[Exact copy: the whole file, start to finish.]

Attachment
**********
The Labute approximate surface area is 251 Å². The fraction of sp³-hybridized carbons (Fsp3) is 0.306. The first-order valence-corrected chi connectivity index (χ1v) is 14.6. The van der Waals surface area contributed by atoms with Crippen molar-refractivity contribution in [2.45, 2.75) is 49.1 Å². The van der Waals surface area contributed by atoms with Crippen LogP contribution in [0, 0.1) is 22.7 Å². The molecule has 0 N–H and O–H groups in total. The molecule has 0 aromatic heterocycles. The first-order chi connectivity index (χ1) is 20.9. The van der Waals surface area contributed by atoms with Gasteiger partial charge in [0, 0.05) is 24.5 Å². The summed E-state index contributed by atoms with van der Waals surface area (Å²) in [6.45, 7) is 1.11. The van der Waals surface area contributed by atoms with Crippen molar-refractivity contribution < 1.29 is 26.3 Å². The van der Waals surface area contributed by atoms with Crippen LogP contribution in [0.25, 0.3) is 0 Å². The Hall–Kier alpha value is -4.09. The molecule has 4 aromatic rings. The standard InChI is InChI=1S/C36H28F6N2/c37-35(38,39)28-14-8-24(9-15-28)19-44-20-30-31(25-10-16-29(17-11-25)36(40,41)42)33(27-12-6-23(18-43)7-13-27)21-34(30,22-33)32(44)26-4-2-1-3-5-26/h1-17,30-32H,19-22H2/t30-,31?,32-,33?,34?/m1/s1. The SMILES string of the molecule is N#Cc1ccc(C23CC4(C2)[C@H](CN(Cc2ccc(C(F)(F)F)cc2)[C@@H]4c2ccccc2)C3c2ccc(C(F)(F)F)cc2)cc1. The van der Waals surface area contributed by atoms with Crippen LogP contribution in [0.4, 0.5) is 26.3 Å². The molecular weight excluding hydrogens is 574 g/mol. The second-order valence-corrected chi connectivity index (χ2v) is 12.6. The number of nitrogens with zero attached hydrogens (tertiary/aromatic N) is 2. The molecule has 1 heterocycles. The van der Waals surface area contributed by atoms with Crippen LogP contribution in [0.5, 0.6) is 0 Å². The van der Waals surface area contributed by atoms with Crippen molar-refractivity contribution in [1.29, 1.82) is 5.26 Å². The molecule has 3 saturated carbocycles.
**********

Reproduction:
The Labute approximate surface area is 251 Å². The fraction of sp³-hybridized carbons (Fsp3) is 0.306. The first-order valence-corrected chi connectivity index (χ1v) is 14.6. The van der Waals surface area contributed by atoms with Crippen molar-refractivity contribution in [2.45, 2.75) is 49.1 Å². The van der Waals surface area contributed by atoms with Crippen LogP contribution in [0, 0.1) is 22.7 Å². The molecule has 0 N–H and O–H groups in total. The molecule has 0 aromatic heterocycles. The first-order chi connectivity index (χ1) is 20.9. The van der Waals surface area contributed by atoms with Gasteiger partial charge in [0, 0.05) is 24.5 Å². The summed E-state index contributed by atoms with van der Waals surface area (Å²) in [6.45, 7) is 1.11. The van der Waals surface area contributed by atoms with Crippen molar-refractivity contribution < 1.29 is 26.3 Å². The van der Waals surface area contributed by atoms with Crippen LogP contribution in [0.25, 0.3) is 0 Å². The Hall–Kier alpha value is -4.09. The molecule has 4 aromatic rings. The standard InChI is InChI=1S/C36H28F6N2/c37-35(38,39)28-14-8-24(9-15-28)19-44-20-30-31(25-10-16-29(17-11-25)36(40,41)42)33(27-12-6-23(18-43)7-13-27)21-34(30,22-33)32(44)26-4-2-1-3-5-26/h1-17,30-32H,19-22H2/t30-,31?,32-,33?,34?/m1/s1. The SMILES string of the molecule is N#Cc1ccc(C23CC4(C2)[C@H](CN(Cc2ccc(C(F)(F)F)cc2)[C@@H]4c2ccccc2)C3c2ccc(C(F)(F)F)cc2)cc1. The van der Waals surface area contributed by atoms with Crippen LogP contribution in [0.4, 0.5) is 26.3 Å². The molecular weight excluding hydrogens is 574 g/mol. The second-order valence-corrected chi connectivity index (χ2v) is 12.6. The number of nitrogens with zero attached hydrogens (tertiary/aromatic N) is 2. The molecule has 1 heterocycles. The van der Waals surface area contributed by atoms with Crippen LogP contribution in [0.5, 0.6) is 0 Å². The van der Waals surface area contributed by atoms with Crippen molar-refractivity contribution in [1.29, 1.82) is 5.26 Å². The molecule has 3 saturated carbocycles.